Last modified: Wednesday, October 31, 2012
IU researcher to discuss issues with 'value-added' models for education quality
FOR IMMEDIATE RELEASE
Oct. 31, 2012
BLOOMINGTON, Ind. -- An Indiana University School of Education faculty member researching value-added measurements will make a presentation on these controversial measures in the latest Economics of Education Seminar Series. Cassandra Guarino, associate professor in the Educational Leadership and Policy Studies department at the Indiana University School of Education, will discuss value-added models at 2 p.m. Thursday, Nov. 1, in the Indiana Memorial Union State Room West.
Thursday's presentation and the Economics of Education Seminar Series are co-sponsored by the IU School of Public and Environmental Affairs Policy Analysis/Public Finance Faculty Group, the IU School of Education, the Education Policy Student Association, the Multidisciplinary Ventures and Seminars Fund, and the Office of the Vice Provost for Faculty and Academic Affairs.
Value-added measurements are statistical models used to create test-based performance measures as a component of teacher evaluations. Educators have raised numerous concerns about basing evaluations on such models given potential sources of bias and error in such measures, such as student sorting that may lead to misclassifying teachers as high- or low-performing.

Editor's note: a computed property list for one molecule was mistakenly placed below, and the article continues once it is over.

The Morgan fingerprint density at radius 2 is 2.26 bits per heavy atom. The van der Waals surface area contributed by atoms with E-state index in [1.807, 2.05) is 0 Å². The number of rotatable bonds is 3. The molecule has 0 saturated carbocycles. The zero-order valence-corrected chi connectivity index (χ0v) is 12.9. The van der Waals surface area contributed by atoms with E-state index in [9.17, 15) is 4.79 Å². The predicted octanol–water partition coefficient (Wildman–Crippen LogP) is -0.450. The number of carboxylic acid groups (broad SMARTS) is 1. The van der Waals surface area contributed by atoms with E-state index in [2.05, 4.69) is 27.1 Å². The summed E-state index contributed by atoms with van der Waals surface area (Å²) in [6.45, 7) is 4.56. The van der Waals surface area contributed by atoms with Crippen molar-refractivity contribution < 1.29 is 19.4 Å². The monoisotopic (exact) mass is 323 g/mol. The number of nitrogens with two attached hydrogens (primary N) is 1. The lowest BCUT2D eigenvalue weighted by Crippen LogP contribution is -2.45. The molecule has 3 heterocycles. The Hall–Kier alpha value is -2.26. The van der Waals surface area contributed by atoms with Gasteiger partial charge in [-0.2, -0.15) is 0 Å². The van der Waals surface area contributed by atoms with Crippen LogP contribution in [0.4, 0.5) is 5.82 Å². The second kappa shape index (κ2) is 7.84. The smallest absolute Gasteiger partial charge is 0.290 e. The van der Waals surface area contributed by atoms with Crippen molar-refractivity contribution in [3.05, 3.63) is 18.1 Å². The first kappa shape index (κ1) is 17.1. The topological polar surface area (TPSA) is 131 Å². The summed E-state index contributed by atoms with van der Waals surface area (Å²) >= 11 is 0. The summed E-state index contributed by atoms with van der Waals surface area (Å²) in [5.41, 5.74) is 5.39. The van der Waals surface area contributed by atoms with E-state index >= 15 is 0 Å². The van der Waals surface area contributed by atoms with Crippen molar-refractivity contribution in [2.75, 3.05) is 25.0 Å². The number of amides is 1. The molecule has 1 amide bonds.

Guarino is leading a study to evaluate and identify how well value-added measurements estimate teacher and school effects. The three-year study that began in May 2010 is supported by a grant from the Institute of Education Sciences at the U.S. Department of Education.
"We've made a lot of progress in researching this," Guarino said. "Policy applications don't necessarily reflect everything we know."
Guarino said more research -- such as the study she and colleagues are conducting -- is important for implementing value-added models as a regular form of teacher evaluation. In the presentation, Guarino will address findings from her study; what is and is not yet known about how well the models work; and the implications for education policy.
Use of value-added measurements has grown in recent years as school systems seek new and more accurate tools for accountability. The public school systems of Chicago, New York City and the District of Columbia have adapted value-added models. Both Atlanta and Baltimore city schools are piloting value-added measurements for teacher evaluation.
Earlier this year, Guarino published a review of the most recent report from the Measures of Effective Teaching Project's large-scale examination of teacher evaluation methods. She and co-author Brian Stacy, a doctoral fellow at Michigan State University, concurred with the MET report authors that multiple measures of teacher effectiveness are needed to provide a more complete picture of teacher performance. They also concluded that classroom observations didn't provide a completely reliable evaluation, either.
"Teaching effectiveness is a complex construct," Guarino said. "I think we have to recognize that all the measures we currently have of effective teaching contain a lot of variability and measurement error."
Guarino holds a Ph.D. in economics of education from Stanford and is a former economist at the Rand Corporation. Her research focuses on value-added measures of teacher performance, teacher quality, teacher labor markets, school choice, and issues linking health and education.
Thursday's presentation is free and open to the public.